"The problem with the world is that everyone is a few drinks behind." —Humphrey Bogart

    "Happiness is good health and a bad memory." —Ingrid Bergman

    "If more of us valued food and cheer and song above hoarded gold, it would be a merrier world." —J. R. R. Tolkien

    "I cordially dislike allegory in all its manifestations, and always have done since I grew old and wary enough to detect its presence." —J. R. R. Tolkien

    "I don't know half of you half as well as I should like; and I like less than half of you half as well as you deserve." —J. R. R. Tolkien

    "All that is gold does not glitter; not all those that wander are lost." —J. R. R. Tolkien

    "'I wish life was not so short,' he thought. 'Languages take such a time, and so do all the things one wants to know about.'" —J. R. R. Tolkien

    "Never judge a book by its movie." —J. W. Eagan

    "If you ever reach total enlightenment while drinking beer, I bet it makes beer shoot out your nose." —Jack Handy

    "Two and two the mathematician continues to make four, in spite of the whine of the amateur for three, or the the cry of the critic for five." —James McNeill Whistler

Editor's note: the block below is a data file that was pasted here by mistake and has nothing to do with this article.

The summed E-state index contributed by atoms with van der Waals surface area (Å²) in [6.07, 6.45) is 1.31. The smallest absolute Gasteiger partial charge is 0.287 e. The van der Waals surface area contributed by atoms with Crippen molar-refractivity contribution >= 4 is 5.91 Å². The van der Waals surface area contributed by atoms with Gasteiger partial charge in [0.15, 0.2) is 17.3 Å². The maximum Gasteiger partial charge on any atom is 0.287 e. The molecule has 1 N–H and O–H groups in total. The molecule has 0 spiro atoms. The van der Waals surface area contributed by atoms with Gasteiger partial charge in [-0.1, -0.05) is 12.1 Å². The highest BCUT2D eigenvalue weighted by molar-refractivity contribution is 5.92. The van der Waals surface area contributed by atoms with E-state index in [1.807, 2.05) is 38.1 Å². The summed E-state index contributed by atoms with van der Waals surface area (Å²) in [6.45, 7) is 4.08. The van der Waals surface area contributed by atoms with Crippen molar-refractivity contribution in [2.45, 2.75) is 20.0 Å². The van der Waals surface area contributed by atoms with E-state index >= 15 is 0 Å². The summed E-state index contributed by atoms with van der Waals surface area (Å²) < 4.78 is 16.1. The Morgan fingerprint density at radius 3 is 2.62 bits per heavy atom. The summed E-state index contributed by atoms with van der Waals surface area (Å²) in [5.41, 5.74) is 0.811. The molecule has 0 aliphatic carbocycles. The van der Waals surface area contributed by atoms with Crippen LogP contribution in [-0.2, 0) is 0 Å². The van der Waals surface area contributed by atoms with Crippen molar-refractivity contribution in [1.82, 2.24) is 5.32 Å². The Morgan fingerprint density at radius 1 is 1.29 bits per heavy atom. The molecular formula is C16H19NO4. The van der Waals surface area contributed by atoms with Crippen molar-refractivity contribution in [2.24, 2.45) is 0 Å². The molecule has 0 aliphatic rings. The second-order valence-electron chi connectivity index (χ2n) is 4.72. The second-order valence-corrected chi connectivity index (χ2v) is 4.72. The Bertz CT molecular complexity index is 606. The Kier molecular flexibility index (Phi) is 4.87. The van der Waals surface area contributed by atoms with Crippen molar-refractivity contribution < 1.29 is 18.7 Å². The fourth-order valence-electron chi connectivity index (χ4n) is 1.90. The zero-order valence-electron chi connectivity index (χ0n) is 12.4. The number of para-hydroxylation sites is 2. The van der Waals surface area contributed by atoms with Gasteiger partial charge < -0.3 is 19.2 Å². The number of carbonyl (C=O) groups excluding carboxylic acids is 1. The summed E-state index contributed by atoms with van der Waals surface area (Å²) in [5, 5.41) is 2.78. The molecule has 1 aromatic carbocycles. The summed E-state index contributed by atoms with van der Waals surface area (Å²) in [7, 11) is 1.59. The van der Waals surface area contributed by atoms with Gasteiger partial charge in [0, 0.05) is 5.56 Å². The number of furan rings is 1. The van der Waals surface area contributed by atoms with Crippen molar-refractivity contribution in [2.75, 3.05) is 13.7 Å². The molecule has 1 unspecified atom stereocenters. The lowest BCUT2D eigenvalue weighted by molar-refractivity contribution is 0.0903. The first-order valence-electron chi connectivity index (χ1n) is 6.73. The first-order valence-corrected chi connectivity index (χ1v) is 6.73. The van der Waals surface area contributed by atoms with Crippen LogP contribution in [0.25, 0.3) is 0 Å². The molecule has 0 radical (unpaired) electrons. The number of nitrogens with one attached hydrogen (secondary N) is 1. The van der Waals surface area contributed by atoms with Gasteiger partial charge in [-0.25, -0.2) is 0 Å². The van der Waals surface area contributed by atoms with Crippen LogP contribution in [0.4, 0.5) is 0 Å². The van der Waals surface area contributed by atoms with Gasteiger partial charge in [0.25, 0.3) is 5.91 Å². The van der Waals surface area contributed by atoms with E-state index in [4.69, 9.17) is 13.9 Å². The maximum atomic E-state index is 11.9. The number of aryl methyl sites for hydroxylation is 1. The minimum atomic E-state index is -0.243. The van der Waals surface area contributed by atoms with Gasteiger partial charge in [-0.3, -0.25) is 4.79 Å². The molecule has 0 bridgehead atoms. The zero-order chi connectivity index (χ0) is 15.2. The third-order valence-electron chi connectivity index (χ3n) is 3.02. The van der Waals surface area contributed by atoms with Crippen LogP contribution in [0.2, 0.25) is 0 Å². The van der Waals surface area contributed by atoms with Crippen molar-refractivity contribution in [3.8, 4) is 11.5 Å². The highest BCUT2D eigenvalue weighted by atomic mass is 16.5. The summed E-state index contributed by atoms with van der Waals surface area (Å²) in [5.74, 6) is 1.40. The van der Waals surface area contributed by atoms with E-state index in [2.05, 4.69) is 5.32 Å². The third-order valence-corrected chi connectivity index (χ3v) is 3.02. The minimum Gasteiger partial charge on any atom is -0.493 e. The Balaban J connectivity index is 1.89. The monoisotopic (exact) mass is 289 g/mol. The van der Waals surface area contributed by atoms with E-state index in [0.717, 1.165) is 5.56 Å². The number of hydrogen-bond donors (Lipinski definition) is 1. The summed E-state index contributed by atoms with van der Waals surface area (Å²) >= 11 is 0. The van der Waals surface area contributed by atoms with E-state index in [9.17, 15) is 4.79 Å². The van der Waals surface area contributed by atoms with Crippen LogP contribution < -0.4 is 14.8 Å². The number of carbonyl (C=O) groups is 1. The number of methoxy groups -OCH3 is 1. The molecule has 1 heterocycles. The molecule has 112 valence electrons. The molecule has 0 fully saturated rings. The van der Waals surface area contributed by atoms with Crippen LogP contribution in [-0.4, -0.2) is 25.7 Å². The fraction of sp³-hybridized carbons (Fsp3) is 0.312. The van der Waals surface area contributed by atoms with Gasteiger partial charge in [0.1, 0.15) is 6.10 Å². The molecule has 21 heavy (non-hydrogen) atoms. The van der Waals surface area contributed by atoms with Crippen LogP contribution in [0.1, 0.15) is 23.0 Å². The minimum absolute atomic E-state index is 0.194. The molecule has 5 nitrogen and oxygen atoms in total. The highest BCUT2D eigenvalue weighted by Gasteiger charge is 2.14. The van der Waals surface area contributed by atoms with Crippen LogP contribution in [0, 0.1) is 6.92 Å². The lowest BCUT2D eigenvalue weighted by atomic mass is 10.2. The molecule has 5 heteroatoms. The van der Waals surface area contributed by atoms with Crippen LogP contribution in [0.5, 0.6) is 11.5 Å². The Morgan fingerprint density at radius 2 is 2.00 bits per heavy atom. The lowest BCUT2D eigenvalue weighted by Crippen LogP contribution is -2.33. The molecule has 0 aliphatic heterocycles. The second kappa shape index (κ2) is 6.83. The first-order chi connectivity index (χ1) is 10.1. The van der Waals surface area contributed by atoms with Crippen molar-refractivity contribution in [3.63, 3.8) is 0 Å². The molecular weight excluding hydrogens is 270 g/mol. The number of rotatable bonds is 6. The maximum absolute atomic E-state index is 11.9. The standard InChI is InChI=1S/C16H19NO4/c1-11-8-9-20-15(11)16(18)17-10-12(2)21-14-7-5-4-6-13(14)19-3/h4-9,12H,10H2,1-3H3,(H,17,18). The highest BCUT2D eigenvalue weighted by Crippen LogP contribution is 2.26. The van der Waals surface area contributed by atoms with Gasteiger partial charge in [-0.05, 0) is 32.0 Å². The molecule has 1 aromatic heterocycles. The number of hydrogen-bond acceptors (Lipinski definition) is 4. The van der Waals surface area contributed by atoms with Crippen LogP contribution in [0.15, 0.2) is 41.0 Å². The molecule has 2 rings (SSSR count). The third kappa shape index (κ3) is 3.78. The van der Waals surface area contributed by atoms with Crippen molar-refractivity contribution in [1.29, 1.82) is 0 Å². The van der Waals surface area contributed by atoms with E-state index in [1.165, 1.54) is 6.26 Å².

"Three o'clock is always too late or too early for anything you want to do." —Jean-Paul Sartre

    "A bookstore is one of the only pieces of evidence we have that people are still thinking." —Jerry Seinfeld

    "A bar is better than a newspaper for public discussion." —Jim Parker

    "I can't understand why people are frightened of new ideas. I'm frightened of the old ones." —John Cage

    "No soldier can fight unless he is properly fed on beef and beer." —John Churchill, First Duke of Marlborough

    "Ideas are like rabbits. You get a couple and learn how to handle them, and pretty soon you have a dozen." —John Steinbeck

    "Oh for a book and a shady nook..." —John Wilson

    "Life itself is a quotation." —Jorge Luis Borges

    "Give me a woman who loves beer and I will conquer the world." —Kaiser Wilhelm

    "He who knows does not speak. He who speaks does not know." —Lao-tzu